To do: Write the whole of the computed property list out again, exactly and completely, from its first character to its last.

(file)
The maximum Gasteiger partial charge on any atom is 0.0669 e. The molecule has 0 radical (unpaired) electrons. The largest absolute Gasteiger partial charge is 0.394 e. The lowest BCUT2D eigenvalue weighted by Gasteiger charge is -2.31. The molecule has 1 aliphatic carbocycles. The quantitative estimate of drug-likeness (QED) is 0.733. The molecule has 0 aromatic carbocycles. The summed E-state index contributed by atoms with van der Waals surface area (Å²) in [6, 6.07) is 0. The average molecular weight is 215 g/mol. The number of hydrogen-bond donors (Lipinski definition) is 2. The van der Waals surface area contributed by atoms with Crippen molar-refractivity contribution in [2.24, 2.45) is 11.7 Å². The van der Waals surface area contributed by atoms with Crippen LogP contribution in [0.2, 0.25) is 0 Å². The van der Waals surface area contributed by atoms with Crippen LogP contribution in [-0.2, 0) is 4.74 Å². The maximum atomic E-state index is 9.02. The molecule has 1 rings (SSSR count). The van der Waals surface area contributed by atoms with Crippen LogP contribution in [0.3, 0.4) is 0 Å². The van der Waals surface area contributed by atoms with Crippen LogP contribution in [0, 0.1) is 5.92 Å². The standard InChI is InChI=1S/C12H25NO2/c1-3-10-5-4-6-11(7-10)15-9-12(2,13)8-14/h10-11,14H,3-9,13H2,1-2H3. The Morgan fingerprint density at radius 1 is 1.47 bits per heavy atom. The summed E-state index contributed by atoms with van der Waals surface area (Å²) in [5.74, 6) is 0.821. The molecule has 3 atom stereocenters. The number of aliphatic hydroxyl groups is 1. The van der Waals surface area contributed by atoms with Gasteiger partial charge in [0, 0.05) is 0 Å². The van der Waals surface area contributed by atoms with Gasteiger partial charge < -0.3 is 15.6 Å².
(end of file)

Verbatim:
The maximum Gasteiger partial charge on any atom is 0.0669 e. The molecule has 0 radical (unpaired) electrons. The largest absolute Gasteiger partial charge is 0.394 e. The lowest BCUT2D eigenvalue weighted by Gasteiger charge is -2.31. The molecule has 1 aliphatic carbocycles. The quantitative estimate of drug-likeness (QED) is 0.733. The molecule has 0 aromatic carbocycles. The summed E-state index contributed by atoms with van der Waals surface area (Å²) in [6, 6.07) is 0. The average molecular weight is 215 g/mol. The number of hydrogen-bond donors (Lipinski definition) is 2. The van der Waals surface area contributed by atoms with Crippen molar-refractivity contribution in [2.24, 2.45) is 11.7 Å². The van der Waals surface area contributed by atoms with Crippen LogP contribution in [0.2, 0.25) is 0 Å². The van der Waals surface area contributed by atoms with Crippen LogP contribution in [-0.2, 0) is 4.74 Å². The maximum atomic E-state index is 9.02. The molecule has 1 rings (SSSR count). The van der Waals surface area contributed by atoms with Crippen LogP contribution in [0.3, 0.4) is 0 Å². The van der Waals surface area contributed by atoms with Crippen LogP contribution in [0, 0.1) is 5.92 Å². The standard InChI is InChI=1S/C12H25NO2/c1-3-10-5-4-6-11(7-10)15-9-12(2,13)8-14/h10-11,14H,3-9,13H2,1-2H3. The Morgan fingerprint density at radius 1 is 1.47 bits per heavy atom. The summed E-state index contributed by atoms with van der Waals surface area (Å²) in [5.74, 6) is 0.821. The molecule has 3 atom stereocenters. The number of aliphatic hydroxyl groups is 1. The van der Waals surface area contributed by atoms with Gasteiger partial charge in [0, 0.05) is 0 Å². The van der Waals surface area contributed by atoms with Gasteiger partial charge < -0.3 is 15.6 Å².